I’ve just done 10 dates around England in the arts centres which was nice. I come back with the Trio in September doing dates around the UK. It’ll be a nice easy going tour. We’re reinventing the Trio to an extent. Around half of it will be like how we were but there’s a new branch coming out that’s been developing in our writing and recording so we’ll bring some of that into our live shows. We’ll also have a new album out towards the end of the year. The Trio will be quite active again and I wanted that after two or three years of inactivity. I’ve also just released the Homebrew 5 album which is a collection of some ideas I’ve been working on over the years including the demos I recorded with Spectrum. My last solo album Time was a very nice album to make with an orchestra and I’d like to think about making another volume of that soon which may be music that I’ve done but reinterpreted in a new way and some new music too. Next year will be busy with Yes so I’ll try to fit in as much as possible.

The Steve Howe Trio tour the UK in September 2013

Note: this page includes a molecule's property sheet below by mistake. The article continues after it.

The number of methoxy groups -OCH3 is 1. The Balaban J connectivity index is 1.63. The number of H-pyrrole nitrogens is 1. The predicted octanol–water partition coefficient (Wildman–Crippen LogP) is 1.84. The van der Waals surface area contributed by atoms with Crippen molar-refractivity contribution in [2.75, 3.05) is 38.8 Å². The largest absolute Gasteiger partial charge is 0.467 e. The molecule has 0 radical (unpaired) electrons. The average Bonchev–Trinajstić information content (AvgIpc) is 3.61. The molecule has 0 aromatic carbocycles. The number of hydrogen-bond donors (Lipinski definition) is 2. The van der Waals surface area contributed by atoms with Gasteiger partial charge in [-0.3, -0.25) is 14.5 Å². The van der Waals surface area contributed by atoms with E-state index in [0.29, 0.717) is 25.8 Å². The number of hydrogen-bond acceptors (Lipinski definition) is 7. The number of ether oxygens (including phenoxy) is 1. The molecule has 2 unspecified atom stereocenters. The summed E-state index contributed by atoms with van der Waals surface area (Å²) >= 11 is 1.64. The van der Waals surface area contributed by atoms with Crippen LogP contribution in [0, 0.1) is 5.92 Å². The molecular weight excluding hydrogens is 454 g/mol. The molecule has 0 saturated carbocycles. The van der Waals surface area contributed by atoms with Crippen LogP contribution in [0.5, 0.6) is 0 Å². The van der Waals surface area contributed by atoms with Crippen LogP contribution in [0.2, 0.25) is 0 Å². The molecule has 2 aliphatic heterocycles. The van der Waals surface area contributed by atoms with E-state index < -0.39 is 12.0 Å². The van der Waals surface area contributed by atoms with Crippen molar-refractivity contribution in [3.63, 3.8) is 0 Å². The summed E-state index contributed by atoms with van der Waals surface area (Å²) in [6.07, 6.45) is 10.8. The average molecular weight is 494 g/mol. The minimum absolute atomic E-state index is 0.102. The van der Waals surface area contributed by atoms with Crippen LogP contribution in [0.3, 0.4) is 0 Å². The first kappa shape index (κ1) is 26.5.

and Yes tour the UK in April/May 2014


  • Mick Burgess

    Mick is a reviewer and photographer here at Metal Express Radio, based in the North-East of England. He first fell in love with music after hearing Jeff Wayne's spectacular The War of the Worlds in the cold winter of 1978. Then in the summer of '79 he discovered a copy of Kiss Alive II amongst his sister’s record collection, which literally blew him away! He then quickly found Van Halen I and Rainbow's Down To Earth, and he was well on the way to being rescued from Top 40 radio hell!   Over the ensuing years, he's enjoyed the Classic Rock music of Rush, Blue Oyster Cult, and Deep Purple; the AOR of Journey and Foreigner; the Pomp of Styx and Kansas; the Progressive Metal of Dream Theater, Queensrÿche, and Symphony X; the Goth Metal of Nightwish, Within Temptation, and Epica, and a whole host of other great bands that are too numerous to mention. When he's not listening to music, he watches Sunderland lose more football (soccer) matches than they win, and occasionally, if he has to, he goes to work as a property lawyer.